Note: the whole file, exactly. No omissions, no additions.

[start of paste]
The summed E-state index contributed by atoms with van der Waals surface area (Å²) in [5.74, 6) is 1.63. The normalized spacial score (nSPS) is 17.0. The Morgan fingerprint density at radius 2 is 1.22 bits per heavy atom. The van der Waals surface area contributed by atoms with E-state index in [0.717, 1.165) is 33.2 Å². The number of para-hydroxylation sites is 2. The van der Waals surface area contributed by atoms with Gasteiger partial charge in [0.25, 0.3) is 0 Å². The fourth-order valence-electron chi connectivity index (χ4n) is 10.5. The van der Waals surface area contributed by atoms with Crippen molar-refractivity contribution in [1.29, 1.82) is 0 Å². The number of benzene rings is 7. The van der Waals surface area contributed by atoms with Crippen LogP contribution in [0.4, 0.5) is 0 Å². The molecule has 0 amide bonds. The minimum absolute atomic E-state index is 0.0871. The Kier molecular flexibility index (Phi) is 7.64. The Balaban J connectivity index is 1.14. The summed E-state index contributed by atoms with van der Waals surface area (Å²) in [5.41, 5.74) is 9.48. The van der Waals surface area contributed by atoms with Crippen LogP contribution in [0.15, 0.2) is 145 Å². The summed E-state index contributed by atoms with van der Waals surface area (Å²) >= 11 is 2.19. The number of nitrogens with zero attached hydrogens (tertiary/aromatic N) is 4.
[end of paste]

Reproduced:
The summed E-state index contributed by atoms with van der Waals surface area (Å²) in [5.74, 6) is 1.63. The normalized spacial score (nSPS) is 17.0. The Morgan fingerprint density at radius 2 is 1.22 bits per heavy atom. The van der Waals surface area contributed by atoms with E-state index in [0.717, 1.165) is 33.2 Å². The number of para-hydroxylation sites is 2. The van der Waals surface area contributed by atoms with Gasteiger partial charge in [0.25, 0.3) is 0 Å². The fourth-order valence-electron chi connectivity index (χ4n) is 10.5. The van der Waals surface area contributed by atoms with Crippen molar-refractivity contribution in [1.29, 1.82) is 0 Å². The number of benzene rings is 7. The van der Waals surface area contributed by atoms with Crippen LogP contribution in [0.4, 0.5) is 0 Å². The molecule has 0 amide bonds. The minimum absolute atomic E-state index is 0.0871. The Kier molecular flexibility index (Phi) is 7.64. The Balaban J connectivity index is 1.14. The summed E-state index contributed by atoms with van der Waals surface area (Å²) in [5.41, 5.74) is 9.48. The van der Waals surface area contributed by atoms with Crippen LogP contribution in [0.15, 0.2) is 145 Å². The summed E-state index contributed by atoms with van der Waals surface area (Å²) >= 11 is 2.19. The number of nitrogens with zero attached hydrogens (tertiary/aromatic N) is 4.